While NFL Commissioner Roger Goodell is bemusing fans with his enigmatic suggestion to eliminate the iconic kickoff, the league has unwittingly been entangled in two profound societal issues which are epidemic in nature: domestic abuse and impaired driving. One hopes Goodell is not buried too knee deep in the kickoff file to address these dark social issues.
Of course, thanks to liberal leaning nanny state advocates such as NBC sports guru Bob Costas, Belcher’s domestic abuse/murder/suicide case has been morphed into a firearms and gun control issue. Even former Indianapolis Colts Head Coach Tony Dungy has thrown a hat into the ring by recounting a story where he asked his players in training camp how many possessed guns. Why Dungy even asked his players this question is a bit odd.
Predictably, this has led to some discussion as to whether or not NFL players should be required to turn in their firearms, thus violating their Second Amendment Right to the U.S. Constitution. No doubt, by concentrating on distraction and diversion in the aftermath of the Belcher atrocity, the NFL does appear to have some type of agenda.
As often is the case, the gun control issue (which does not necessarily apply directly to the Belcher case) has unfairly overshadowed the domestic abuse issue. Certainly, domestic violence does not only affect football players; it affects accountants, lawyers, doctors, blue collar workers and individuals from all walks of life. This human plague apparently has no boundaries.
Using gun control as a smoke screen does a tremendous disservice to the domestic violence issue, which as it stands, does not get anywhere near the awareness it deserves. Making the rounds is a petition to the NFL requesting it raise awareness for the domestic abuse issue.
Here is a high profile domestic abuse issue which can be used as an opportunity to bring awareness to this vital issue. So what does the NFL decide to do with this unforeseen “opportunity”? They decide to roll out Costas and Dungy to pass judgment and lecture everyone about how bad guns are. Talk about a missed opportunity in the red zone!
On the impaired driving front, the NFL should be commended for publicizing the NFLPA’s program which offers rides to players who may find themselves in an inebriated state. During halftime of Sunday night’s game, Costas spoke with NBC colleague Dungy, who explained the Safe Ride program.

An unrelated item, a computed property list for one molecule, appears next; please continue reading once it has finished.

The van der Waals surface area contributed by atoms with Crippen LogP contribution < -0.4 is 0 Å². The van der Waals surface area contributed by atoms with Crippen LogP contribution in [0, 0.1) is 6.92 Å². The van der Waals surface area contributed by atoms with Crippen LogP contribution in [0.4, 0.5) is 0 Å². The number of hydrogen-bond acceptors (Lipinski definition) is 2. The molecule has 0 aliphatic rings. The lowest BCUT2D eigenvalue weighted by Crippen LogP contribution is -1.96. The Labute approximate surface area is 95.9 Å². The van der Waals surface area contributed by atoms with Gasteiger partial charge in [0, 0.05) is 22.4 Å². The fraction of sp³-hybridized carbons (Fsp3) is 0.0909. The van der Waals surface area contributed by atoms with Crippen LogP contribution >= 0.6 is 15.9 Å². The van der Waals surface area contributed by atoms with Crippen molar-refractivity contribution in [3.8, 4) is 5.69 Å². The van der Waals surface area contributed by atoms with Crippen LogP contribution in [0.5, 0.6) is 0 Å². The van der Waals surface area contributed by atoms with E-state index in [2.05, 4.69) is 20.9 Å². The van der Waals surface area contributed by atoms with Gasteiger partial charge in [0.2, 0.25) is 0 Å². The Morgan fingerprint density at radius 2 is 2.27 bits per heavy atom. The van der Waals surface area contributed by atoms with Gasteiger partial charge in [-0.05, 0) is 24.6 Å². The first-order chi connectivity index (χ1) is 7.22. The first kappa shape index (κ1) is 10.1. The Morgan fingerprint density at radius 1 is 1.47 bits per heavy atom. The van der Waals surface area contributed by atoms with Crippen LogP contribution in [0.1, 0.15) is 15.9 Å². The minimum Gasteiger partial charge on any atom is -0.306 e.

However, many players have a distrust for this program, because too many instances of using it may be used against them by the league. For these players, there exists the anonymous options of taking a limo, car service or a cab. Or better yet, a trusted companion who does not drink.
Preventing a person from drinking alcohol is not possible, especially in a society where it is plentiful. However, individuals need to learn how to drink responsibly, thus avoiding potentially destructive behavior.
For the entire country to take the irresponsible drinking issue seriously, revisiting the minimum drinking age of 21 may be a place to start. Since young men go to war and die for their country at age 18, this nanny state law has always been as baffling as Goodell’s kickoff suggestion.
If athletes can train to perform near superhuman feats, why can they not be trained to make a simple phone call when they require assistance to get home safely? Getting some of these guys to ditch their expensive cars and enormous egos, not their guns, may be the biggest problem here.
Oh yeah…as for Goodell’s pondering of whether or not to change the kickoff rule, the NFL should leave such absurd rule changes for some other league to make. Even the older Canadian Football League, which has its share of rules which deviate from the NFL, has no plans to boot the kickoff.
Once Goodell completes work on the all important kickoff file, maybe then he can work on more pressing league concerns; like getting the Buffalo Bills to exterminate their depressing vintage logo.